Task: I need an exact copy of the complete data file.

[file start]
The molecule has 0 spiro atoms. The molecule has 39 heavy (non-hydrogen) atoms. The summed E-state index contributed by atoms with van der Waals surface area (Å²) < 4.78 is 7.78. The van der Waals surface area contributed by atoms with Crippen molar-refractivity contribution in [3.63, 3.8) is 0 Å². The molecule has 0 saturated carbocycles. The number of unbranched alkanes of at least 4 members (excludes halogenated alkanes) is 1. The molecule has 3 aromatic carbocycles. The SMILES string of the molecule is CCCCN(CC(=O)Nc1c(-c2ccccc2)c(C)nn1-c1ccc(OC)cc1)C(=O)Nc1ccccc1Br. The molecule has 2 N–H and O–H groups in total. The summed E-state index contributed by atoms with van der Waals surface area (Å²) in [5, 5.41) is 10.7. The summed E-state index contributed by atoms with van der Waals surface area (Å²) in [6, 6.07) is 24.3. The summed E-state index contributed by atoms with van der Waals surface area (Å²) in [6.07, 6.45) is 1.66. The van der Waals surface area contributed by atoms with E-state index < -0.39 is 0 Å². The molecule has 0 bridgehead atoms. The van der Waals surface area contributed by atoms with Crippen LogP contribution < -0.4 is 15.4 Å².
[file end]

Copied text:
The molecule has 0 spiro atoms. The molecule has 39 heavy (non-hydrogen) atoms. The summed E-state index contributed by atoms with van der Waals surface area (Å²) < 4.78 is 7.78. The van der Waals surface area contributed by atoms with Crippen molar-refractivity contribution in [3.63, 3.8) is 0 Å². The molecule has 0 saturated carbocycles. The number of unbranched alkanes of at least 4 members (excludes halogenated alkanes) is 1. The molecule has 3 aromatic carbocycles. The SMILES string of the molecule is CCCCN(CC(=O)Nc1c(-c2ccccc2)c(C)nn1-c1ccc(OC)cc1)C(=O)Nc1ccccc1Br. The molecule has 2 N–H and O–H groups in total. The summed E-state index contributed by atoms with van der Waals surface area (Å²) in [5, 5.41) is 10.7. The summed E-state index contributed by atoms with van der Waals surface area (Å²) in [6, 6.07) is 24.3. The summed E-state index contributed by atoms with van der Waals surface area (Å²) in [6.07, 6.45) is 1.66. The van der Waals surface area contributed by atoms with E-state index < -0.39 is 0 Å². The molecule has 0 bridgehead atoms. The van der Waals surface area contributed by atoms with Crippen LogP contribution < -0.4 is 15.4 Å².